He was married to a noble lady, Salima Khan, daughter of Mr. Agha Safdar Khan, a well-known person of Sialkot. She proved an excellent companion and took a keen interest in all his ambitions and aspirations with faith and conviction. She not only encouraged him in his noble pursuit of acquiring knowledge of the Quran but contributed her own share as well in donations for the translation and distribution of the Quran. In fact, she was a true colleague for her husband’s noble cause. She has lived a lifestyle depicting sobriety, piety and decorum of a true Muslim lady. Brother Naseer Ahmad and his wife were an ideal couple, fostering mutual love, sincerity and affection. We all enjoyed staying with them.
The late Sayyid [Syed] Asadullah Shah, a distinguished and saintly elder of the Jamaat, often visited our parents. He also received several divine inspirations before brother Naseer Ahmad was born. One of these was:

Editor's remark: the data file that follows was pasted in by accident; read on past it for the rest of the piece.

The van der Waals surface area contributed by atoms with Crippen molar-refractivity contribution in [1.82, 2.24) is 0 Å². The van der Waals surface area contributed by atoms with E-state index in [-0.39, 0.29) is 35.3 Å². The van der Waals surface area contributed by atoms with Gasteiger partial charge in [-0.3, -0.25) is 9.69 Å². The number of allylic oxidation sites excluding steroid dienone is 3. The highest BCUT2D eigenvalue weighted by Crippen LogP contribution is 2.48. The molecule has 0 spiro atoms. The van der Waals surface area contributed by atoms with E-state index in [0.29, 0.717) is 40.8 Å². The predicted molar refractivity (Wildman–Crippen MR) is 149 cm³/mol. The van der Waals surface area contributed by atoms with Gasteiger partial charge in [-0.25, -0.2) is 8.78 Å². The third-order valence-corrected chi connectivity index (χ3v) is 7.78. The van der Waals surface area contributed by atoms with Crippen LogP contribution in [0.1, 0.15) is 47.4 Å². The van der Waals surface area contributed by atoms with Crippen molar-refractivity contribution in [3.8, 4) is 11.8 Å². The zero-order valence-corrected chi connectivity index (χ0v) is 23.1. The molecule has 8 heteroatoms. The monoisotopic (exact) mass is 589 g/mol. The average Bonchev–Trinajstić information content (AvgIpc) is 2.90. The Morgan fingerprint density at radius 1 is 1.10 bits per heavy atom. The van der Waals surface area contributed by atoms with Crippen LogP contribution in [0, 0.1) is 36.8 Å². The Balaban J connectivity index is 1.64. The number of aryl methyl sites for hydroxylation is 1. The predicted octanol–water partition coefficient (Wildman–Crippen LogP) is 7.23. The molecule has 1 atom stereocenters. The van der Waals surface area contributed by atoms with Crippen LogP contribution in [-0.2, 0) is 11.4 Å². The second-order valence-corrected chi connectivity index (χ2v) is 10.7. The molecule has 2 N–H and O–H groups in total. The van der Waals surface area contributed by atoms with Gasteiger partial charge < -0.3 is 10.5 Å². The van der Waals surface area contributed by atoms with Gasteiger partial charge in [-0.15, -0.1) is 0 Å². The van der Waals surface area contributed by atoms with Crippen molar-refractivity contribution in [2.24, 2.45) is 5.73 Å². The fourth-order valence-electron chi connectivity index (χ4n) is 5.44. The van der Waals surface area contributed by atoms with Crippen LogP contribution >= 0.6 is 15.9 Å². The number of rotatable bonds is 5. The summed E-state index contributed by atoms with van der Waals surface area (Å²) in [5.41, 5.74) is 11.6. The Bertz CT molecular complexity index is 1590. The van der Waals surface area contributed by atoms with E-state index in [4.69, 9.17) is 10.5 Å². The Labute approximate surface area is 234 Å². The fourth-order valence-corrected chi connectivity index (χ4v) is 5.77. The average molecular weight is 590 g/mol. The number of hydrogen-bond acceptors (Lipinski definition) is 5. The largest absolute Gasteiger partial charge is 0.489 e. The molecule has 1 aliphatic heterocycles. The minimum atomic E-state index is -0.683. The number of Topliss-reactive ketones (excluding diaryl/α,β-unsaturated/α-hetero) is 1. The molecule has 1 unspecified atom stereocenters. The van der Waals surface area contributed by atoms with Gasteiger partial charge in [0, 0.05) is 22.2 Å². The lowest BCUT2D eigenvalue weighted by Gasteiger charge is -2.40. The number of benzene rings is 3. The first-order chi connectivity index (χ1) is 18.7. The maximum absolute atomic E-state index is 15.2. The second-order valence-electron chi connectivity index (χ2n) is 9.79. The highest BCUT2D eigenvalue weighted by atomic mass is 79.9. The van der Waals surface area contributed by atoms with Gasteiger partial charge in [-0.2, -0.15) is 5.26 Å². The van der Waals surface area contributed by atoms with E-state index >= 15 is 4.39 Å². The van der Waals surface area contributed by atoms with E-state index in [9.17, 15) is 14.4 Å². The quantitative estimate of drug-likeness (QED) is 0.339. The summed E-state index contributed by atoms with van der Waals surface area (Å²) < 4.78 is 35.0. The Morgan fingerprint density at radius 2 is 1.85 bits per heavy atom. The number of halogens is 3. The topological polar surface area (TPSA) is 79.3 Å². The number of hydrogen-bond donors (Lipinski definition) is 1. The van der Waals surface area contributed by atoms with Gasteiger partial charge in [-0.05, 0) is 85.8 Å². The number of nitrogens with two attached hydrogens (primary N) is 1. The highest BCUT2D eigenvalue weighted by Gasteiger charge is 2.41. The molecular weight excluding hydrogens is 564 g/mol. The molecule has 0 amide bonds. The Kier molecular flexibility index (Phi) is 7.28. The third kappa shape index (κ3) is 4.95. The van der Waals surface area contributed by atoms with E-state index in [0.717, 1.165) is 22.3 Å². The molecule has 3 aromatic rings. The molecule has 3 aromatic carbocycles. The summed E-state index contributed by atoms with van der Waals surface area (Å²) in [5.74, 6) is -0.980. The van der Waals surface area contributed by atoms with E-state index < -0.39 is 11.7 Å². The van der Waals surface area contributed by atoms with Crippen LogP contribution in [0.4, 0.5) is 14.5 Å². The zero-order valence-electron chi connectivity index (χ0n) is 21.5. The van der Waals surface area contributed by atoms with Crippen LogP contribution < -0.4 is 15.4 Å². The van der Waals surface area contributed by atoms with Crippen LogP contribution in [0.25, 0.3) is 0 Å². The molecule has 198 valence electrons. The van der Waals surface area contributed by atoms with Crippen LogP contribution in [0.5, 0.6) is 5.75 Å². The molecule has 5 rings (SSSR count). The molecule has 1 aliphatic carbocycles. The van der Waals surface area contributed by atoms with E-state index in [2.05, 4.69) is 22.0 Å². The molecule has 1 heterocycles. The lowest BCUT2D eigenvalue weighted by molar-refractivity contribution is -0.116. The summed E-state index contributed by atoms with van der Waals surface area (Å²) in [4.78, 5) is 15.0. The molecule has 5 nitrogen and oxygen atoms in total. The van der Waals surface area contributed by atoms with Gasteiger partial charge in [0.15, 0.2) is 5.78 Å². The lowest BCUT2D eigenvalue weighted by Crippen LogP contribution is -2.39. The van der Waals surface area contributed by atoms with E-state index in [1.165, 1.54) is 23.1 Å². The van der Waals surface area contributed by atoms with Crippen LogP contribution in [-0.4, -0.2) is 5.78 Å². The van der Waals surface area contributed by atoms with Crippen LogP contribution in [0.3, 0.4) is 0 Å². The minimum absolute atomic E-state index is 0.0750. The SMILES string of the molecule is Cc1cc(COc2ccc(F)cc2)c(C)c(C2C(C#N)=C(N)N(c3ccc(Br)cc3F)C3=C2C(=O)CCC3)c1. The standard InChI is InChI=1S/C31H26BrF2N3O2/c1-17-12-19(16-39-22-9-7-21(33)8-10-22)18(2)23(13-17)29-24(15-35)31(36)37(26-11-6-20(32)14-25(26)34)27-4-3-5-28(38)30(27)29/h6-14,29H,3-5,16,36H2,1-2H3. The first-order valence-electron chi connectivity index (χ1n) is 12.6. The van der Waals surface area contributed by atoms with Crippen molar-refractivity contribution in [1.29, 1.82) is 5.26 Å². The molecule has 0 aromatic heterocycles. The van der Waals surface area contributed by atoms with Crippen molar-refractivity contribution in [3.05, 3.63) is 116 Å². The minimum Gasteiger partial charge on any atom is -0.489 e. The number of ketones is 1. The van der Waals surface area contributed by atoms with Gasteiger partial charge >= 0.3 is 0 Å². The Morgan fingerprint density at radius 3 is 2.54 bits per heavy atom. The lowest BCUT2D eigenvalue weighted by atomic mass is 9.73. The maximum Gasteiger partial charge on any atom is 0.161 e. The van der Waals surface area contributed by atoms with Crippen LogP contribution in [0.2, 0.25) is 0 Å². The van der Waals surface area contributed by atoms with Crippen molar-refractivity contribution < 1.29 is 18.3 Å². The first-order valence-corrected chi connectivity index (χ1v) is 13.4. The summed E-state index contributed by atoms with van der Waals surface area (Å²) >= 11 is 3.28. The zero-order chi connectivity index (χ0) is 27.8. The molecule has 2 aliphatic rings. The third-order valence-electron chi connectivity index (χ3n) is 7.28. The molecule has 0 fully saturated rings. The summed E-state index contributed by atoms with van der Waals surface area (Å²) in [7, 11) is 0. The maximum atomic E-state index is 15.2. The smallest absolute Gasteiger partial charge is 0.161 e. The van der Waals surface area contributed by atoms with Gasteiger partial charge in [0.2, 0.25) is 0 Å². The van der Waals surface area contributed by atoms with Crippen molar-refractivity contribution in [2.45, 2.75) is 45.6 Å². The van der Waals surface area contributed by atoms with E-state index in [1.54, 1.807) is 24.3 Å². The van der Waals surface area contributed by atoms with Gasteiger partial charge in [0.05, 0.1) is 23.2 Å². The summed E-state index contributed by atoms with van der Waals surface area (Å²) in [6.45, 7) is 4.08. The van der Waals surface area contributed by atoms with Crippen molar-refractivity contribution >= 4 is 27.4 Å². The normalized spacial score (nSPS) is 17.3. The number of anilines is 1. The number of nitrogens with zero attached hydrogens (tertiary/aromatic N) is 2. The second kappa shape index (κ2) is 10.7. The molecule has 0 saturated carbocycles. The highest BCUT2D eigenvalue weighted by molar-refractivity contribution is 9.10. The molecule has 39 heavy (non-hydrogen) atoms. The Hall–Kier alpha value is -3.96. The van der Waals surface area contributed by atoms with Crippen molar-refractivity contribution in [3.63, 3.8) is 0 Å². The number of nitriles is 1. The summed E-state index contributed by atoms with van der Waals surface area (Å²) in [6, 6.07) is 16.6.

“A general of Promised Messiah’s army”.
My brother’s righteous and dedicated life for the cause of the Ahmadiyya Movement stands witness to the truth of this inspiration. Throughout his service, and after his retirement, he took keen interest in the affairs of the Anjuman, paid one-tenth of his income regularly as his monthly contribution, and responded spontaneously to all appeals made during the annual December gathering [Jalsa Salana] and on other occasions. Besides these known donations, he would quietly help members of the Jamaat, his friends and relations as well.
Early Service in Bombay:
After joining the Indian Civil Service, his first appointment was as assistant commissioner in the Bombay Presidency. In spite of his official duties and engagements, he never missed the annual December gathering at Lahore. But away from Lahore he missed his father very much, especially his dars-e-Quran. After his retirement [in about 1930], my father Dr. Basharat Ahmad undertook the laborious work of writing the commentary of Parts 27 and 30 of the Holy Quran and the 3-volumed biography of the Founder of the Ahmadiyya Movement. He also made regular contributions to the paper Paigham Sulh and delivered dars-e-Quran at the Ahmadiyya Buildings, Lahore. This continuous hard work told upon his health. Brother Naseer wanted to have his father with him in Bombay so that he could acquire deeper knowledge of the Quran, and also to look after him. Finally, he asked him to come over to Bombay, and my father agreed, despite his ill-health.